Cabin Fireplace Ideas

A PLACE OF MEMORIES

The saga begins in the 1930s, when a local judge bought the property. The seller was ‘a young mountain man who planned to build a home lor his fiancee. explains the judges grandson and todays cabin owner, Larry. “But she left him and went to California, so my grandfather took the land and the timbers off the young mans hands for fifty dollars.

“We all have great family memories there. Larry continues. “’The mountain was very high; the creek was very’ cold. As kids, we played in that creek, tucked up against that mountain. My grandfather also used the retreat as a connections place when he held ‘Kibbin parties. They became quite the tradition.

Over the objections of his grandchildren, the judge eventually sold the onc-story wood cabin. But its memories continued to resonate. So when

The main floor plan Includes The new porch, which Is accessed from the great room via a Dutch door.

A metal roof echoing the cottage’s main roof shelters the front door.

The original Kibbin and seven surrounding acres came up for sale four decades later, Larry (by then, an attorney in Atlanta) was overjoyed. Wife Dana was more than a little relieved that Larry’s long-held dream had come true. “For years, he would go by and leave his card in the door with a scribbled note asking for a call if they ever wanted to sell. The place has incrcdiblc meaning tor him.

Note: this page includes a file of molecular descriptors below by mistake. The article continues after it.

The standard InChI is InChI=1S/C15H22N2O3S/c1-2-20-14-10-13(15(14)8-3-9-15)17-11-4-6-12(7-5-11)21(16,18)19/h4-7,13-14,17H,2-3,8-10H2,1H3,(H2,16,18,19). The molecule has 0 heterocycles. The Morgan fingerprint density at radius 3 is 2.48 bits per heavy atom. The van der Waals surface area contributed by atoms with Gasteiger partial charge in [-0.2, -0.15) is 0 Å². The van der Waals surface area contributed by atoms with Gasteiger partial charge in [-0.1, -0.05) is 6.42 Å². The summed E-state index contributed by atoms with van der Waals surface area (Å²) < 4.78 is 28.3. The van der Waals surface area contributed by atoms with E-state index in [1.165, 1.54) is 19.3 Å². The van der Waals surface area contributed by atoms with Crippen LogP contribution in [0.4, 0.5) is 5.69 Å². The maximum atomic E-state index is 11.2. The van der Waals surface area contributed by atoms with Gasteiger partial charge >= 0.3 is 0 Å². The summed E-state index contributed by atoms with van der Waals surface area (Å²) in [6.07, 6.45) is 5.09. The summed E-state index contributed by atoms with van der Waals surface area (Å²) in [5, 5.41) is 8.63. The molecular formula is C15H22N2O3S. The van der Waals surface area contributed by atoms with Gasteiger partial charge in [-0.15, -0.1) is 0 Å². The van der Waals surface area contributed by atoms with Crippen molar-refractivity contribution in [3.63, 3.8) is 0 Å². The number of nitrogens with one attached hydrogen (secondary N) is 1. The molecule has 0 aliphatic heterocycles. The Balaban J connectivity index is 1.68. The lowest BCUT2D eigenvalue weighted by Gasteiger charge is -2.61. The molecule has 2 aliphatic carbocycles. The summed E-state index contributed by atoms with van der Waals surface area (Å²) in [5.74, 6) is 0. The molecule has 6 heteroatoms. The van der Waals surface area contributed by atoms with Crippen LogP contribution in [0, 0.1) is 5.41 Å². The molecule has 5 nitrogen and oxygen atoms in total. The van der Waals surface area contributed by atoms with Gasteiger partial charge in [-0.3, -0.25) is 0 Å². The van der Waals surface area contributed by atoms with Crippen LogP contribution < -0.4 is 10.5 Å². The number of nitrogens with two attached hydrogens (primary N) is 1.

A CHALLENGING REBUILD

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Thrilling as it was to own the Kibbin, the place was on its last legs. There was no way to save it, notes John Ahobcllo. The Cambridge, Massachusetts, architect came to know the homeowners when he designed houses for them in Atlanta and on Cape Cud. They asked, ‘Can we at least keep the site?’ So we set out to create a new Kibbin on the exact spot of the original.

However, it was not an easy task. The building site occupicd a sliver of land wedged between the creek rushing downhill and the mountainside rising up behind it. Altobello designed a long, narrow structure to fit the lot. The 50 by 22-foot cabin overlooks the creek. Crowned with a metal roof, its exterior is sheathed with stone Irom a local quarry. The inspiration came from Cotsw’old cottages the owners saw in England. “When we talked about the design, they sent me stacks of blogs with pictures of Cotswold stone houses, explains Altobello. “The stone on the Kibbin is, in fact, a face applied to a wood frame.

To build against the steep wall of the mountainside, Altobello designed a hefty retaining wall. It forms the back of the structure on the lower level “so that the mountain does not come sliding down into the water.” the architect says. “It was the most challenging aspect of the design: how to make the house fit with a two-foot-thick retaining wall at ground level.

A barrel catches rain from one of the cabin’s downspouts.

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